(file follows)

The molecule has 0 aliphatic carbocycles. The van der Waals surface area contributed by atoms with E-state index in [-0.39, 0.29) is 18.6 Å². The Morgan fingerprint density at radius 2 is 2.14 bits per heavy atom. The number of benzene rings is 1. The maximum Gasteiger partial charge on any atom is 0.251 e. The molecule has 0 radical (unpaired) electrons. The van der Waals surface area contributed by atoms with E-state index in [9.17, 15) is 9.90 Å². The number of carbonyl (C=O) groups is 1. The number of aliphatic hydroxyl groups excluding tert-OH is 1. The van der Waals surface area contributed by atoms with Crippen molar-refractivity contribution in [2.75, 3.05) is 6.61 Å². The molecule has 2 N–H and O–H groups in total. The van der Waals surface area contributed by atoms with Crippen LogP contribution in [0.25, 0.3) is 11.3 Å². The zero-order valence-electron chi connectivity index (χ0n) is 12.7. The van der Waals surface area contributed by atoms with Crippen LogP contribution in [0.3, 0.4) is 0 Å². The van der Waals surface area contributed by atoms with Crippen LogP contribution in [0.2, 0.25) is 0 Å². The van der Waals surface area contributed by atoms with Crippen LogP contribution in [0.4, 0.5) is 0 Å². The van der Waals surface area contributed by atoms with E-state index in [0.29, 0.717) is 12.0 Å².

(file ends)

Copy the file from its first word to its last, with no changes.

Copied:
The molecule has 0 aliphatic carbocycles. The van der Waals surface area contributed by atoms with E-state index in [-0.39, 0.29) is 18.6 Å². The Morgan fingerprint density at radius 2 is 2.14 bits per heavy atom. The number of benzene rings is 1. The maximum Gasteiger partial charge on any atom is 0.251 e. The molecule has 0 radical (unpaired) electrons. The van der Waals surface area contributed by atoms with E-state index in [9.17, 15) is 9.90 Å². The number of carbonyl (C=O) groups is 1. The number of aliphatic hydroxyl groups excluding tert-OH is 1. The van der Waals surface area contributed by atoms with Crippen molar-refractivity contribution in [2.75, 3.05) is 6.61 Å². The molecule has 2 N–H and O–H groups in total. The van der Waals surface area contributed by atoms with Crippen LogP contribution in [0.25, 0.3) is 11.3 Å². The zero-order valence-electron chi connectivity index (χ0n) is 12.7. The van der Waals surface area contributed by atoms with Crippen LogP contribution in [0.3, 0.4) is 0 Å². The van der Waals surface area contributed by atoms with Crippen LogP contribution in [0.2, 0.25) is 0 Å². The van der Waals surface area contributed by atoms with Crippen LogP contribution in [0.4, 0.5) is 0 Å². The van der Waals surface area contributed by atoms with E-state index in [0.29, 0.717) is 12.0 Å².